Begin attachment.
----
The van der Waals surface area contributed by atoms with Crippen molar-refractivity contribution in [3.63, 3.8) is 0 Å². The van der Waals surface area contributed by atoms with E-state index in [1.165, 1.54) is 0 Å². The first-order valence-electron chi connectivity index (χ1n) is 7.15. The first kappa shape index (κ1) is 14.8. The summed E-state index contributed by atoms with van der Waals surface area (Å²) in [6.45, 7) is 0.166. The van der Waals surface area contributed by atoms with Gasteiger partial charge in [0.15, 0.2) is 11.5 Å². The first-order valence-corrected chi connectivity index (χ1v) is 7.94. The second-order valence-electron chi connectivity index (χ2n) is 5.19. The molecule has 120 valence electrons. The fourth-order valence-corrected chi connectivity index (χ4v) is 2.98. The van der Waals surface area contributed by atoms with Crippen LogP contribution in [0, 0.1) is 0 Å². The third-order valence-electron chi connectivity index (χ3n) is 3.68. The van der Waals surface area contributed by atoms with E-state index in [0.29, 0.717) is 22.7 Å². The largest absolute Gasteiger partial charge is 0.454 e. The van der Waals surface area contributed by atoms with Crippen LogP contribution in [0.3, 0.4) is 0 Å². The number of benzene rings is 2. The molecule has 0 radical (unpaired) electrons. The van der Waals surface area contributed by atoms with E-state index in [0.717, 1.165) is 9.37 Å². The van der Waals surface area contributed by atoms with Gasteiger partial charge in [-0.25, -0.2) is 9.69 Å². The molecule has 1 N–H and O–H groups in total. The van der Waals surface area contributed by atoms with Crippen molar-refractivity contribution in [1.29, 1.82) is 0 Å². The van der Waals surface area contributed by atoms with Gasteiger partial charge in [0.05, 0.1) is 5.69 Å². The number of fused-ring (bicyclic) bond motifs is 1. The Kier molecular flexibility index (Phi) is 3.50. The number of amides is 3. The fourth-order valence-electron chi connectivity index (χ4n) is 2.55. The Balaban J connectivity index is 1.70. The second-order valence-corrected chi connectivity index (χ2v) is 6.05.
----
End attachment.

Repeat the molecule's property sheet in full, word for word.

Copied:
The van der Waals surface area contributed by atoms with Crippen molar-refractivity contribution in [3.63, 3.8) is 0 Å². The van der Waals surface area contributed by atoms with E-state index in [1.165, 1.54) is 0 Å². The first-order valence-electron chi connectivity index (χ1n) is 7.15. The first kappa shape index (κ1) is 14.8. The summed E-state index contributed by atoms with van der Waals surface area (Å²) in [6.45, 7) is 0.166. The van der Waals surface area contributed by atoms with Gasteiger partial charge in [0.15, 0.2) is 11.5 Å². The first-order valence-corrected chi connectivity index (χ1v) is 7.94. The second-order valence-electron chi connectivity index (χ2n) is 5.19. The molecule has 120 valence electrons. The fourth-order valence-corrected chi connectivity index (χ4v) is 2.98. The van der Waals surface area contributed by atoms with Crippen LogP contribution in [0, 0.1) is 0 Å². The third-order valence-electron chi connectivity index (χ3n) is 3.68. The van der Waals surface area contributed by atoms with E-state index in [0.29, 0.717) is 22.7 Å². The largest absolute Gasteiger partial charge is 0.454 e. The van der Waals surface area contributed by atoms with Crippen LogP contribution in [0.3, 0.4) is 0 Å². The number of benzene rings is 2. The molecule has 0 radical (unpaired) electrons. The van der Waals surface area contributed by atoms with E-state index in [0.717, 1.165) is 9.37 Å². The van der Waals surface area contributed by atoms with Gasteiger partial charge in [-0.25, -0.2) is 9.69 Å². The molecule has 1 N–H and O–H groups in total. The van der Waals surface area contributed by atoms with Crippen molar-refractivity contribution in [1.29, 1.82) is 0 Å². The van der Waals surface area contributed by atoms with Gasteiger partial charge in [0.05, 0.1) is 5.69 Å². The number of fused-ring (bicyclic) bond motifs is 1. The Kier molecular flexibility index (Phi) is 3.50. The number of amides is 3. The fourth-order valence-electron chi connectivity index (χ4n) is 2.55. The Balaban J connectivity index is 1.70. The second-order valence-corrected chi connectivity index (χ2v) is 6.05.